"The Hidden Brain": Behind your secret racism

The author of a new book talks about the brain's hidden impulses, and why you're more biased than you think

By Thomas Rogers

Published January 20, 2010 1:20AM (EST)

Shankar Vedantam
Shankar Vedantam

Of the many viral-video meltdowns pop culture has endured, few are as viscerally disturbing, as painful to watch, as Michael Richards' racist rant during a 2006 stand-up appearance. As you'll no doubt remember, the man better known as Kramer lashed out at a heckler in his audience with a shocking string of slurs, including the brutally memorable line, "Fifty years ago, we'd have you upside down with a fork up your ass." The breakdown so outraged the general public that even today, if you Google "Michael Richards," it auto-completes to "Michael Richards racist."

Shankar Vedantam, a science writer with the Washington Post, uses the Michael Richards incident in his new book, "The Hidden Brain," to illustrate the way he believes our unconscious can betray us -- and reveal biases we wouldn't even acknowledge to ourselves. Vedantam uses a wide array of vivid true stories to make his point: The tragic tale of a woman who is brutally beaten in front of dozens of onlookers illustrates how a crowd's inaction can trick our brain into ignoring pleas for help; two transsexuals who've experienced both sides of the gender divide help illuminate how unconscious sexism can change lives.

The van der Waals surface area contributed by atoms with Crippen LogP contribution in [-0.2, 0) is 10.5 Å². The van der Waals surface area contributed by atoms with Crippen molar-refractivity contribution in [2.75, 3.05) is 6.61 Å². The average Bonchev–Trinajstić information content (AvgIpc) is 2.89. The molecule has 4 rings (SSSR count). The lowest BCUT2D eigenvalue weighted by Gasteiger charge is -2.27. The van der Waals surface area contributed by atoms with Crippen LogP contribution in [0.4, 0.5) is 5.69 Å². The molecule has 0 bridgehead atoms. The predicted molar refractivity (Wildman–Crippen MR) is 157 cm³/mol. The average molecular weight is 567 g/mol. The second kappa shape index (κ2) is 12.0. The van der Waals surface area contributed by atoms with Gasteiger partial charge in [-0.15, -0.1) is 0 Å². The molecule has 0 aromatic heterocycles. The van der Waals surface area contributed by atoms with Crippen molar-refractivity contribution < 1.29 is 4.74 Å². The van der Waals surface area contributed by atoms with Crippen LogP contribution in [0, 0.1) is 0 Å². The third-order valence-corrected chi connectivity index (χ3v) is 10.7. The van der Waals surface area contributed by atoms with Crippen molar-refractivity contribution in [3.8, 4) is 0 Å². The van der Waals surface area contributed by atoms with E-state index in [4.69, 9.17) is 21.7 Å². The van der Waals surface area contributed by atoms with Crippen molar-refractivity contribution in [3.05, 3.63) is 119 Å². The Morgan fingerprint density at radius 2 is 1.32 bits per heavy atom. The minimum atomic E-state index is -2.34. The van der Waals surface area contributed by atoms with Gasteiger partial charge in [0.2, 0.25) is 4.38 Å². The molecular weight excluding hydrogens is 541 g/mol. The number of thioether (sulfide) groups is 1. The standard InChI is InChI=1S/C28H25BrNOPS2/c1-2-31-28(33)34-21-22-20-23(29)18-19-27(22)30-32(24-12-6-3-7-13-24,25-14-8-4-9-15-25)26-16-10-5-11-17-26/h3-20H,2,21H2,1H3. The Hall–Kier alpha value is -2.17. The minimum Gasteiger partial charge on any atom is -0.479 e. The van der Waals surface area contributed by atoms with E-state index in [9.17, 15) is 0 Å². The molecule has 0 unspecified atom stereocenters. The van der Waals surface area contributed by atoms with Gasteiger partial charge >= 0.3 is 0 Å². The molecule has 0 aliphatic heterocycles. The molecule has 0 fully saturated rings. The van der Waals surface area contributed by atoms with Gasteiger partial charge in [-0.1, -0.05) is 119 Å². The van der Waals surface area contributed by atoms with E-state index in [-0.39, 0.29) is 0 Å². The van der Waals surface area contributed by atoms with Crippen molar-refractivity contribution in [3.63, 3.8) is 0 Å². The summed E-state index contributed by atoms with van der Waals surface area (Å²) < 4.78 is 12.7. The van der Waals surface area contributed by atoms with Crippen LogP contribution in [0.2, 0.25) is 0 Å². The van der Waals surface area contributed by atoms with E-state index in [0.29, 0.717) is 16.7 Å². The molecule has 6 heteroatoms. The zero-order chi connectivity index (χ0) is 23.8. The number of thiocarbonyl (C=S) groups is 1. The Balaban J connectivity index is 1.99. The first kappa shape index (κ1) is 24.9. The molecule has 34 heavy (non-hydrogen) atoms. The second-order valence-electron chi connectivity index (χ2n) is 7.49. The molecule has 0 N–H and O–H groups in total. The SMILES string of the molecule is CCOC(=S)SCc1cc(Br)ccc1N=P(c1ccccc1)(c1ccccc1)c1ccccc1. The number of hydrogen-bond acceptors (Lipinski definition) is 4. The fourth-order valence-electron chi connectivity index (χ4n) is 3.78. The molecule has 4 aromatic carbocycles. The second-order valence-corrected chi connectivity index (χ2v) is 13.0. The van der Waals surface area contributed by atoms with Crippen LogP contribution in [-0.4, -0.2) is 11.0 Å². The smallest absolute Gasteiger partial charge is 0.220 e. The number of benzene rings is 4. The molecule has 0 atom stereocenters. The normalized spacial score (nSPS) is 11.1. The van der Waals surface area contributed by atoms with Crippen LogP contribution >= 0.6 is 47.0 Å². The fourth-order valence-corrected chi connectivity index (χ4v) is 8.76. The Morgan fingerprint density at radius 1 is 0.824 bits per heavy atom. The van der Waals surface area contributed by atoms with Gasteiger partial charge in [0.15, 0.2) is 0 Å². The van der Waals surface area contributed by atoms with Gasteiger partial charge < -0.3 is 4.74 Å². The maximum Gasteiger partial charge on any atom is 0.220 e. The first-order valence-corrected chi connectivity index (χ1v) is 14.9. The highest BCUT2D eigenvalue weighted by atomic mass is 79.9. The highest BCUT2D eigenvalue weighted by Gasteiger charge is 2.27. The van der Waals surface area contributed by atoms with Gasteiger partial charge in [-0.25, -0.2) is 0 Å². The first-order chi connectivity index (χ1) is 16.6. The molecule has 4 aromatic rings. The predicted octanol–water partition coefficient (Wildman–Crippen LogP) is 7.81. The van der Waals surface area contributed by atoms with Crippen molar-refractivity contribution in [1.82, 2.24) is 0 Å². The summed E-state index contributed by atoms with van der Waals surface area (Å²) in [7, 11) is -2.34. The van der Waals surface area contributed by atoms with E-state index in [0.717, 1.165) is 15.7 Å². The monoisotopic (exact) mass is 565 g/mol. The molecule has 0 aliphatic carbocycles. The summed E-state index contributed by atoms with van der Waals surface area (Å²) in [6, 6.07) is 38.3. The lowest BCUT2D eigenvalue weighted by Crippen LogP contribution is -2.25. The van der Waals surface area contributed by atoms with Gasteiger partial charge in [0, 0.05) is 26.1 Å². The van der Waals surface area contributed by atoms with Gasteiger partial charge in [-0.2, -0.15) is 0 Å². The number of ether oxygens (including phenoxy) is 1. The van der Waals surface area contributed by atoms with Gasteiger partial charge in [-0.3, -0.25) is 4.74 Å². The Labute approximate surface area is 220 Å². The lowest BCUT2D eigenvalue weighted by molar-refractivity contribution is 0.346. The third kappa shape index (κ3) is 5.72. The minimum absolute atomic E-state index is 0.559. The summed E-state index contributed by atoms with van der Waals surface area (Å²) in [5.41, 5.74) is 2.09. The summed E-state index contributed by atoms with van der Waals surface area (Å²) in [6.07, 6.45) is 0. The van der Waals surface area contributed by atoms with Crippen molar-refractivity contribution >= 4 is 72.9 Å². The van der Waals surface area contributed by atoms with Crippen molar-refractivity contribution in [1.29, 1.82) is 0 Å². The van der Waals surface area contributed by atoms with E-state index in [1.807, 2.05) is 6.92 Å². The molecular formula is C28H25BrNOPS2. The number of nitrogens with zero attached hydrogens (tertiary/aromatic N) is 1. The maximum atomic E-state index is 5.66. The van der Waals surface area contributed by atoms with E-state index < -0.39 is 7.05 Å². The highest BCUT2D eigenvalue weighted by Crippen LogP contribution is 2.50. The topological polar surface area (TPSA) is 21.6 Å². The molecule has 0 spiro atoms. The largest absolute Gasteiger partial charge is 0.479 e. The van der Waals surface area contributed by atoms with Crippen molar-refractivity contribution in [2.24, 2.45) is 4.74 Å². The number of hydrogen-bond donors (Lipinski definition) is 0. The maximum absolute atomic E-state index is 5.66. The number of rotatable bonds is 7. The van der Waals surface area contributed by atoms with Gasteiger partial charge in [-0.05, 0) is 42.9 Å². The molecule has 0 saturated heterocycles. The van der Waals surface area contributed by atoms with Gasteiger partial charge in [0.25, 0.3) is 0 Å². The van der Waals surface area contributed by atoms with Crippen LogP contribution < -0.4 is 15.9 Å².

Salon spoke with Vedantam over the phone about the role of the unconscious, why we should be gentler to Michael Richards and the connection between racism and a Republican voting record.

What is the hidden brain?

The hidden brain is a term I devised. It's a shorthand term that's broadly used to describe unconscious influences in everyday life. I decided to coin it because it was a useful writing device, like Richard Dawkins used the selfish gene, as a way to explain these cognitive processes. I'd describe it as anything that we're not aware of that is influencing us. 

Why not just use the term "unconscious"?